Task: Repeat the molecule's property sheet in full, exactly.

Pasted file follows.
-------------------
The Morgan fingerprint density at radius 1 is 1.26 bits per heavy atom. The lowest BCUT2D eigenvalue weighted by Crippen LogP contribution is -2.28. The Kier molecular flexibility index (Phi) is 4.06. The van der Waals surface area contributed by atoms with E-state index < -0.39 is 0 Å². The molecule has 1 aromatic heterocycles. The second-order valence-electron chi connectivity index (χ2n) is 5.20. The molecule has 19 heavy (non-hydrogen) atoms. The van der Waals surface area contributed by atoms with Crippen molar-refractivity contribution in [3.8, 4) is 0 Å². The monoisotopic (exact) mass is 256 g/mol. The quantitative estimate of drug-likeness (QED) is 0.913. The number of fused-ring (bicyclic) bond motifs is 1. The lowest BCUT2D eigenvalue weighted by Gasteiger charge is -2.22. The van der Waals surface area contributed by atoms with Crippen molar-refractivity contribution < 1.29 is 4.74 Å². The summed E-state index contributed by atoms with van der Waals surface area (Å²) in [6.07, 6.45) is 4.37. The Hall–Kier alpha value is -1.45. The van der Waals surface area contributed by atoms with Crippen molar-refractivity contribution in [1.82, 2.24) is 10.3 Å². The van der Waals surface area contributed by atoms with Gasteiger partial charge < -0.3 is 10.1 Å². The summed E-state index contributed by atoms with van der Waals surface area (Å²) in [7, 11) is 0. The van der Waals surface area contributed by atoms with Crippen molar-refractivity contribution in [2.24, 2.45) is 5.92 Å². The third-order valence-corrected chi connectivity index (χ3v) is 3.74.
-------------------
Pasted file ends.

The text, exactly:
The Morgan fingerprint density at radius 1 is 1.26 bits per heavy atom. The lowest BCUT2D eigenvalue weighted by Crippen LogP contribution is -2.28. The Kier molecular flexibility index (Phi) is 4.06. The van der Waals surface area contributed by atoms with E-state index < -0.39 is 0 Å². The molecule has 1 aromatic heterocycles. The second-order valence-electron chi connectivity index (χ2n) is 5.20. The molecule has 19 heavy (non-hydrogen) atoms. The van der Waals surface area contributed by atoms with Crippen molar-refractivity contribution in [3.8, 4) is 0 Å². The monoisotopic (exact) mass is 256 g/mol. The quantitative estimate of drug-likeness (QED) is 0.913. The number of fused-ring (bicyclic) bond motifs is 1. The lowest BCUT2D eigenvalue weighted by Gasteiger charge is -2.22. The van der Waals surface area contributed by atoms with Crippen molar-refractivity contribution < 1.29 is 4.74 Å². The summed E-state index contributed by atoms with van der Waals surface area (Å²) in [6.07, 6.45) is 4.37. The Hall–Kier alpha value is -1.45. The van der Waals surface area contributed by atoms with Crippen molar-refractivity contribution in [1.82, 2.24) is 10.3 Å². The van der Waals surface area contributed by atoms with Gasteiger partial charge < -0.3 is 10.1 Å². The summed E-state index contributed by atoms with van der Waals surface area (Å²) in [7, 11) is 0. The van der Waals surface area contributed by atoms with Crippen molar-refractivity contribution in [2.24, 2.45) is 5.92 Å². The third-order valence-corrected chi connectivity index (χ3v) is 3.74.